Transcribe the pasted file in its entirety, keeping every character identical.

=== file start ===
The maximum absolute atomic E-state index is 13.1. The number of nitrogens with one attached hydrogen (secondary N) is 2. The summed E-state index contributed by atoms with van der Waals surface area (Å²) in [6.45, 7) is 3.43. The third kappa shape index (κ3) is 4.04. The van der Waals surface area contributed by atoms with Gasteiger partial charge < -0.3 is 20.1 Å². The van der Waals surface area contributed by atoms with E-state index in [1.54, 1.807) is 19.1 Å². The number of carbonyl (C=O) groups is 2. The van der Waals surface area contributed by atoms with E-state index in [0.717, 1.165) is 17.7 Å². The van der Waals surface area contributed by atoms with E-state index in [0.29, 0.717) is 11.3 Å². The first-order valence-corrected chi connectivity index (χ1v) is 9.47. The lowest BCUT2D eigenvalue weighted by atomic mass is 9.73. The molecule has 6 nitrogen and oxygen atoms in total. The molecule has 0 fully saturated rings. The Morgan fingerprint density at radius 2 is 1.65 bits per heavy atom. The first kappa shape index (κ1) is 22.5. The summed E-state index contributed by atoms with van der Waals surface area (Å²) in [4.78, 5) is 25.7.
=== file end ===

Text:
The maximum absolute atomic E-state index is 13.1. The number of nitrogens with one attached hydrogen (secondary N) is 2. The summed E-state index contributed by atoms with van der Waals surface area (Å²) in [6.45, 7) is 3.43. The third kappa shape index (κ3) is 4.04. The van der Waals surface area contributed by atoms with Gasteiger partial charge < -0.3 is 20.1 Å². The van der Waals surface area contributed by atoms with E-state index in [1.54, 1.807) is 19.1 Å². The number of carbonyl (C=O) groups is 2. The van der Waals surface area contributed by atoms with E-state index in [0.717, 1.165) is 17.7 Å². The van der Waals surface area contributed by atoms with E-state index in [0.29, 0.717) is 11.3 Å². The first-order valence-corrected chi connectivity index (χ1v) is 9.47. The lowest BCUT2D eigenvalue weighted by atomic mass is 9.73. The molecule has 6 nitrogen and oxygen atoms in total. The molecule has 0 fully saturated rings. The Morgan fingerprint density at radius 2 is 1.65 bits per heavy atom. The first kappa shape index (κ1) is 22.5. The summed E-state index contributed by atoms with van der Waals surface area (Å²) in [4.78, 5) is 25.7.